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Jays: Foraging and families

Posted: October 28, 2011 - 12:01am
Jay with egg.  Courtesy of Mary Willson
Courtesy of Mary Willson
Jay with egg.

T here is a gang of four Steller’s jays that constantly visit my seed-feeders. I assume (on no real basis whatsoever) this Gang of Four is a group of siblings, progeny of the pair that brought them to my feeders in the first place. Back then, they were scruffy, clumsy youngsters, with short crests and the remnants of a pinkish flange at the corner of the bill. Then, one day in October, the noisy foursome was joined by two others, perhaps their parents. According to official accounts, Steller’s jay families often stay together into fall and winter. On the other hand, sometimes rich food sources attract numerous jays; a friend who puts out peanut treats has recorded more than a dozen jays at a time.

There are more than 40 species of jay in the world (every continental area except southern South America, Australia, and of course Antarctica), occurring mostly in wooded habitats. Many of them have not been studied very much. Two of the better-studied North American types are several kinds of scrub jays, in the southern U.S., and the distantly related gray jay, which is widespread in boreal forests. These two offer striking contrasts to the family relationships of Steller’s jays.

Scrub jays are known to be “cooperative breeders,” meaning young birds commonly remain on the parental territory and help care for the next year’s broods. So, many scrub jays don’t mature and breed until they are 2 years old. Gray jays were long thought to lack such helpers. A dominant fledgling drives out its subordinate siblings two or three weeks after they leave the nest, and the dominant stays on the parental territory until the early in the next nesting season, when it too is driven out by the parents. Both dominant and subordinate siblings then must find their own mates when they are about 1 year old. However, later observations showed sometimes the dominant young bird helps the parents rear the next year’s brood, but doing so only after the young chicks leave the nest. Then they may feed and guard the fledglings for a few weeks. Thus, some gray jays mature at age 1, as previously thought, and others wait until age 2.

Steller’s jays are less well studied than scrub jays or gray jays. But as far as is known, the family breaks up over the winter, the young birds do not help raise the next year’s brood, and they mature and mate at age one.

What determines these differences in family arrangements? That’s a subject of considerable debate. One important factor is probably the size of the population in relation to the amount of available habitat: when habitat is limited, it is harder for dispersing young birds to find their own space, and then it pays for them to stay home and help rear their young siblings.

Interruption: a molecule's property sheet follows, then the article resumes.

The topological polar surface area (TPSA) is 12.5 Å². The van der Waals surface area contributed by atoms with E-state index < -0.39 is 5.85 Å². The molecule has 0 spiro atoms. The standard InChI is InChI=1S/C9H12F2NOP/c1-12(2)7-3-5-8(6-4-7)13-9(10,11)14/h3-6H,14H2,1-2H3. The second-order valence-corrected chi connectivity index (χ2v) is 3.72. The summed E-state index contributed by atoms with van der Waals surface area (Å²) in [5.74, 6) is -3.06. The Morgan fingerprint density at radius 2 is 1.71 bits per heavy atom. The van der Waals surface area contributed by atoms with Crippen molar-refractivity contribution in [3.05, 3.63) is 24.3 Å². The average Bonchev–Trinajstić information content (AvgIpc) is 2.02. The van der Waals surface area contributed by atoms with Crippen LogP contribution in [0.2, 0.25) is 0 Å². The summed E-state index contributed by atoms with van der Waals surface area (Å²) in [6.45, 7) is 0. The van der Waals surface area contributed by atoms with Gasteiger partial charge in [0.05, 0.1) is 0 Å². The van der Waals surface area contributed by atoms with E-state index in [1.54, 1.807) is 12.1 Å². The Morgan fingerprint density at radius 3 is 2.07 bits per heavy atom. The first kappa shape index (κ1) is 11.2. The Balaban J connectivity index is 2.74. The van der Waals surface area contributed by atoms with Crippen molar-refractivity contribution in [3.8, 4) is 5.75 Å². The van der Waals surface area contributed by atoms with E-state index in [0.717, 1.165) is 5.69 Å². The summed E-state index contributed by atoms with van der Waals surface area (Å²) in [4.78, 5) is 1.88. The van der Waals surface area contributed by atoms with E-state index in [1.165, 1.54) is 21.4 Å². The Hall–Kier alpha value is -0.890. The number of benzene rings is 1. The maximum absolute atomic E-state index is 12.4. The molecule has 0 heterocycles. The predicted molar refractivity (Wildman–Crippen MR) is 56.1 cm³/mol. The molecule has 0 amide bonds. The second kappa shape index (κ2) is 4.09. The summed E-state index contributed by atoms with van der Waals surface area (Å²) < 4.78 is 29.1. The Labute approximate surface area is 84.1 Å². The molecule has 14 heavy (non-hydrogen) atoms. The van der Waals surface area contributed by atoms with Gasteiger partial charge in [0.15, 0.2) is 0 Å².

All North American jays cache food, on the ground or in a tree. They use landmarks, such as a tuft of grass, a stone, or a clump of lichen on a branch, to re-locate food they have hidden. They are good at remembering these landmarks and have high retrieval rates if the landmarks are not disturbed. Gray jays can cache several hundred food items per day. These jays generally gum down their stashes with sticky saliva and use the stored food through the winter and even into the next nesting season. They are unusual in that they often carry large food items in their feet; they can carry items weighing 50 or 60 percent of their body weight (60 to 80 grams). Other jays apparently do not do this, although Steller’s jays have sometimes been observed to attack and grab small songbirds with their feet, and then transferring the catch to their bills.

Because of their extensive food caches, a gray jay can start nesting very early in the season, in February and March when snow is still falling. I haven’t found much information on food caching by Steller’s jays (beyond the fact that they do so), but we do know that they are somewhat early nesters too — but not as nearly as early as gray jays.

The reasons for early nesting have been debated, with no resolution in sight. One interesting suggestion is that both gray jays and Steller’s jays often feed on the eggs and nestlings of other birds, so they produce their own chicks in time for the season when those food sources are plentiful, in late spring and early summer. Here in Juneau, we found that Steller’s jays seemed to concentrate their nest-raiding while their own chicks were still in the nest, and did so less after their chicks had fledged.

In Atlin, we watched gray jay families, with young fledglings, moving through the shrubbery as a group, as if they were searching for nests to raid, or at least teaching the young how to do so. A gang of jays jumping around in the foliage would certainly tend to flush any incubating or brooding songbird parent from its nest, exposing the contents and calling attention to the nest area.

However, I don’t know if they are really searching specifically for nests — a study of Steller’s jays in Washington suggested they find nests opportunistically, not as a result of a concerted search just for nests. There is always more to be learned!

• Mary F. Willson is a retired professor of ecology.

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